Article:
Do research vendors really believe in research?

Recently, I have had a couple of conversations with research and marketing executives that make me wonder if research vendors really believe in marketing research – even the research they are conducting for their clients!

While chatting with the head of marketing at one of the world’s largest research companies, I talked about the merits and value of advertising, both print and online. She quickly stopped me and exclaimed that her company doesn’t believe in advertising. “Advertising doesn’t work!” she told me.

But two weeks later I saw a press release from her company on a study it had conducted highlighting the effectiveness of advertising! Really? When I recontacted her to discuss the findings of the firm’s research and gauge her interest in advertising in our magazine or on our Web site, she told me they weren’t interested. Further, she said, by asking her to advertise, I made it clear to her that I “just don’t understand this firm” and its business model.

I would have accepted her objections as nothing more than a potential client not wanting to do business with us, but then I had two similar conversations with other research executives in the ensuing months.

When talking with these executives about marketing their firms, I cited separate research studies by Harris Interactive and Dynamic Logic that supported the effectiveness of advertising. I was a bit surprised when they both quickly dismissed the studies. One indicated that they were going to spend their marketing budget with a media source other than Quirk’s. I then cited the 2010 NextGen Market Research Trends Survey, which found Quirk’s to be respondents’ most-used Web site after LinkedIn and the Wall Street Journal. This study was rejected as trivial.

I wasn’t happy about their decisions to take their business elsewhere but I understand that everyone has their own preferences and strategies. What really bothers me is the sense that these individuals seem not to believe in marketing research as a vehicle for defining and presenting actionable marketing information.

Client companies spend vast sums investigating how to market and promote their products and services more effectively. How do their research vendors look them in the face and tell them how to allocate their marketing and research dollars when they themselves appear not to believe such expenditures are worthwhile?

This entry was posted in Advertising Research, Market Research Best Practices, Market Research Findings, Marketing Best Practices, Research Industry Trends, State of the Research Industry. Bookmark the permalink.

6 Responses to Do research vendors really believe in research?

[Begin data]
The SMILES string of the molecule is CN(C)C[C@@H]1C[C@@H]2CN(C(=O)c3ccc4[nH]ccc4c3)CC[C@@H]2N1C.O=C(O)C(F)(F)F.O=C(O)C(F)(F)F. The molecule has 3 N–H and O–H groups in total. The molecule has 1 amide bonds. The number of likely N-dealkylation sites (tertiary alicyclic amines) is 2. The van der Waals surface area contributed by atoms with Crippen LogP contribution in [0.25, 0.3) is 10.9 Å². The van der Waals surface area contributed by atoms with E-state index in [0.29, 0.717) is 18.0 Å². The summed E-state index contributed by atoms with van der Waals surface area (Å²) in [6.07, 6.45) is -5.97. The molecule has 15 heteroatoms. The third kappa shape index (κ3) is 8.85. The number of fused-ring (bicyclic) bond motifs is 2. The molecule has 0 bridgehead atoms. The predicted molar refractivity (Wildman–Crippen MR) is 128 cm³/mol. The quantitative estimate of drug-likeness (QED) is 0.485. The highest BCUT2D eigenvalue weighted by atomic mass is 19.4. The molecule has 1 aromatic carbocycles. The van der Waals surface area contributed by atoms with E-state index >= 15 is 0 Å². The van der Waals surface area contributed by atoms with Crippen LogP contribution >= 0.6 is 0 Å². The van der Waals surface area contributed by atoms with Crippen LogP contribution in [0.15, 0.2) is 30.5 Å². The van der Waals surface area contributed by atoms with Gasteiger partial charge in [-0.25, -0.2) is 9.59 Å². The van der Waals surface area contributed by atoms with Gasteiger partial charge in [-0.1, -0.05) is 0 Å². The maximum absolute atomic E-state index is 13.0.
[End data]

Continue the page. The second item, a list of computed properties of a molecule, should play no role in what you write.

1. Naor Chazan says:

    Interesting (and rather frightening) article, Steve. Thank you for sharing!

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  3. Karen Baglin says:

    Your blog post definitely makes me want to know which research company said “advertising doesn’t work!” There is a chance that the statement was taken out of context; the VP could have meant that it’s not as important for MR companies in particular, none of whom seem to do it much. It could also mean that they don’t have the money to advertise:) Or they may have decided to pursue social media avenues vs. traditional advertising. Or is it that MR folks think that they’re equal partners with advertising and that they therefore don’t need to advertise since they’re in the business, so to speak? Advertising firms use the ads they create as their own form of marketing; do market research firms believe their research studies are their own calling card? For me, your post definitely underscores the importance of communicating appropriately with all business partners!

  4. Annie Pettit says:

    It’s an interesting situation! I’ll admit that I am a huge critic of research methods and a firm believer in research methods. The critic in me comes out when I see sloppy research that will no doubt lead to invalid conclusions. But, the believer in me knows that when research is done with care, valid conclusions will result. Maybe this is why we see the dichotomy. We want and strive for the world but don’t always get it. :)

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  6. Canek Riestra says:

    Now this is funny. I feel your pain, everyone in MR, mostly in large companies, will say they know everything they need. And so, the greatest innovations are comming from the small, creativity eager companies, who don´t act like asses. Large companies are conducting really foolishly, thinking no one can take advantage of their status quo.